“We will come to you and make our dwelling with you” (John 14:25).
My sister Mary once remarked that the promise of God's indwelling made prayer so much easier: “Now I won’t have to talk so loud.”
The very notion that God lives within us is perhaps Christianity’s best-kept secret. Good people assume that God is at some great distance, and that seeking God requires some great effort. But, in fact, prayer ought to be the most natural thing we do, because it is our very nature to be attuned to the source of our very existence. If God was not with us, naming us and loving us, we would not exist. It is as simple as that.
So why is it so complicated? The fragmentation we all experience has something to do with our capacity for self-consciousness, an interior self- awareness that both helps and hinders us from seeing ourselves clearly and honestly in relationship to God and to other people.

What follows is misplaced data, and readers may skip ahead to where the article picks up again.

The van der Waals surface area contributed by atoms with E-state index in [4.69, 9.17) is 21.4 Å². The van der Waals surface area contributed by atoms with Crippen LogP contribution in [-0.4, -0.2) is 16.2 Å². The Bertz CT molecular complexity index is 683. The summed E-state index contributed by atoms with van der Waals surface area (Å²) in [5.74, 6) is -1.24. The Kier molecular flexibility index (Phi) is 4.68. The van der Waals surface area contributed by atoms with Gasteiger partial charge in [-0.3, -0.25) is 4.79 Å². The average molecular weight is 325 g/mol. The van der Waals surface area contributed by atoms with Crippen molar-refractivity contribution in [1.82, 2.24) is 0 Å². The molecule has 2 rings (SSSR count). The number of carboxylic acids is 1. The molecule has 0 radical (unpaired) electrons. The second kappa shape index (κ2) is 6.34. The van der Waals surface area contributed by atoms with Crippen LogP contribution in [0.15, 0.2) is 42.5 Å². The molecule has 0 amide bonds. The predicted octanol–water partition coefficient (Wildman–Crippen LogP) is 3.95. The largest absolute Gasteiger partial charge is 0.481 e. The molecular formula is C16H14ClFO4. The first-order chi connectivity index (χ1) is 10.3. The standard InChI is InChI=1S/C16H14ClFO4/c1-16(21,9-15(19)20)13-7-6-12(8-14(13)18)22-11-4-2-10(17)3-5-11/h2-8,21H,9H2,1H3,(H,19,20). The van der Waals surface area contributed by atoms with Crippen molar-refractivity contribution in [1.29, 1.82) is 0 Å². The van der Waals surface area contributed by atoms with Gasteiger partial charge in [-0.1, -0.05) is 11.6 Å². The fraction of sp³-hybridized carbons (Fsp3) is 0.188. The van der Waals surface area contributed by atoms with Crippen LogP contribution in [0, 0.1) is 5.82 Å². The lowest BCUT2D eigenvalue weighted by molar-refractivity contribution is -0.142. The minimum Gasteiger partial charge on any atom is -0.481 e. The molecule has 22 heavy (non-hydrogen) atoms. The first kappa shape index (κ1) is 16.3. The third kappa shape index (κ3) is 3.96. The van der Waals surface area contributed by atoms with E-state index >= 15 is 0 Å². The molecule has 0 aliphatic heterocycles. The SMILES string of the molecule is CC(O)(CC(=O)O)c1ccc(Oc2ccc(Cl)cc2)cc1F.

Protecting our sensitive egos, competing with others for approval, denying our faults and exaggerating our virtues — these ongoing dynamics conspire to distort our perspective and exhaust us emotionally. If spiritual growth and intimacy with God are thwarted, it is not because God is absent but because we are distant within ourselves and unable to find our way back to our true selves as lovable and capable of love.
Jesus promises his disciples that if they keep his word, he and his Father will come and make their dwelling within them. The Holy Spirit enters our self-awareness and unites us with God in love. It is the core insight of major saints like Teresa of Avila and Catherine of Siena that God fashions of our self-consciousness an interior castle or cell where we are continually in communion with self and God. This interior place becomes God’s indwelling. To be conscious of this and to operate from this place of clarity is the secret of true freedom. Be yourself. Rest in God.
Isn’t this the dream of wholeness and peace that underlies our deep, natural desire for integrity, completeness and intimacy? We can then be the focus of welcome and hospitality. Be open. Invite. Wait, and God will appear, the divine Guest who was always there, but we did not know it because we had yet to know ourselves.